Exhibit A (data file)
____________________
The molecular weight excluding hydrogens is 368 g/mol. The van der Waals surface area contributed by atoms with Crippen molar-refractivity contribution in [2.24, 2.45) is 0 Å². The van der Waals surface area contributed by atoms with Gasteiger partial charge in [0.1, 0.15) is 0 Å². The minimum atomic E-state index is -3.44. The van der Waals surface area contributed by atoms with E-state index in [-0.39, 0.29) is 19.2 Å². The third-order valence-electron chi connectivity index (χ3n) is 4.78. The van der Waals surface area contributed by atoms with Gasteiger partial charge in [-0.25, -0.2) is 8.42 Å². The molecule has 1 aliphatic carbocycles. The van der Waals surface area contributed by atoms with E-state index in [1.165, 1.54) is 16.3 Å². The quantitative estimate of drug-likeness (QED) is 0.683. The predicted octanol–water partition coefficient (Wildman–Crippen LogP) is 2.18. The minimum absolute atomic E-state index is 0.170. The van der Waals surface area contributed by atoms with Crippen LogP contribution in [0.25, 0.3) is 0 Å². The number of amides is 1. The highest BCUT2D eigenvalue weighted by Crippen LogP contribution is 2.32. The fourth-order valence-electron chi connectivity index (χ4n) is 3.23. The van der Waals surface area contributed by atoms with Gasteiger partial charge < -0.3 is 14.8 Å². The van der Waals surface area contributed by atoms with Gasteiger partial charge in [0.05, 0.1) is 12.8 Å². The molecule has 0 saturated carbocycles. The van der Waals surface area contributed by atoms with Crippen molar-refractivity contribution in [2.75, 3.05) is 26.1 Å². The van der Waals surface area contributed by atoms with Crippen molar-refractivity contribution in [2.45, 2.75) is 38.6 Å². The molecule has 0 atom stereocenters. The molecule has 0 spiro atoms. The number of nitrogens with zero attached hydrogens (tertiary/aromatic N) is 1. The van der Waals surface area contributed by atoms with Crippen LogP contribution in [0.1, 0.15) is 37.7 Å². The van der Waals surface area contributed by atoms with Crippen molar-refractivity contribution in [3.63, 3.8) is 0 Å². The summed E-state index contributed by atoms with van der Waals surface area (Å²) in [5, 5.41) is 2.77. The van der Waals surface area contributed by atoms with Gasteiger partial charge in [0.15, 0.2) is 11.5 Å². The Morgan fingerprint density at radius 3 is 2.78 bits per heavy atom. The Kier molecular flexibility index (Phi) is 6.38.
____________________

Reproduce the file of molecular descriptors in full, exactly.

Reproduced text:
The molecular weight excluding hydrogens is 368 g/mol. The van der Waals surface area contributed by atoms with Crippen molar-refractivity contribution in [2.24, 2.45) is 0 Å². The van der Waals surface area contributed by atoms with Gasteiger partial charge in [0.1, 0.15) is 0 Å². The minimum atomic E-state index is -3.44. The van der Waals surface area contributed by atoms with E-state index in [-0.39, 0.29) is 19.2 Å². The third-order valence-electron chi connectivity index (χ3n) is 4.78. The van der Waals surface area contributed by atoms with Gasteiger partial charge in [-0.25, -0.2) is 8.42 Å². The molecule has 1 aliphatic carbocycles. The van der Waals surface area contributed by atoms with E-state index in [1.165, 1.54) is 16.3 Å². The quantitative estimate of drug-likeness (QED) is 0.683. The predicted octanol–water partition coefficient (Wildman–Crippen LogP) is 2.18. The minimum absolute atomic E-state index is 0.170. The van der Waals surface area contributed by atoms with Crippen LogP contribution in [0.25, 0.3) is 0 Å². The number of amides is 1. The highest BCUT2D eigenvalue weighted by Crippen LogP contribution is 2.32. The fourth-order valence-electron chi connectivity index (χ4n) is 3.23. The van der Waals surface area contributed by atoms with Gasteiger partial charge < -0.3 is 14.8 Å². The van der Waals surface area contributed by atoms with Gasteiger partial charge in [0.05, 0.1) is 12.8 Å². The molecule has 0 saturated carbocycles. The van der Waals surface area contributed by atoms with Crippen molar-refractivity contribution in [2.75, 3.05) is 26.1 Å². The van der Waals surface area contributed by atoms with Crippen molar-refractivity contribution in [2.45, 2.75) is 38.6 Å². The molecule has 0 atom stereocenters. The molecule has 0 spiro atoms. The number of nitrogens with zero attached hydrogens (tertiary/aromatic N) is 1. The van der Waals surface area contributed by atoms with Crippen LogP contribution in [0.1, 0.15) is 37.7 Å². The van der Waals surface area contributed by atoms with Crippen molar-refractivity contribution in [3.63, 3.8) is 0 Å². The summed E-state index contributed by atoms with van der Waals surface area (Å²) in [5, 5.41) is 2.77. The van der Waals surface area contributed by atoms with Gasteiger partial charge in [0.15, 0.2) is 11.5 Å². The Morgan fingerprint density at radius 3 is 2.78 bits per heavy atom. The Kier molecular flexibility index (Phi) is 6.38.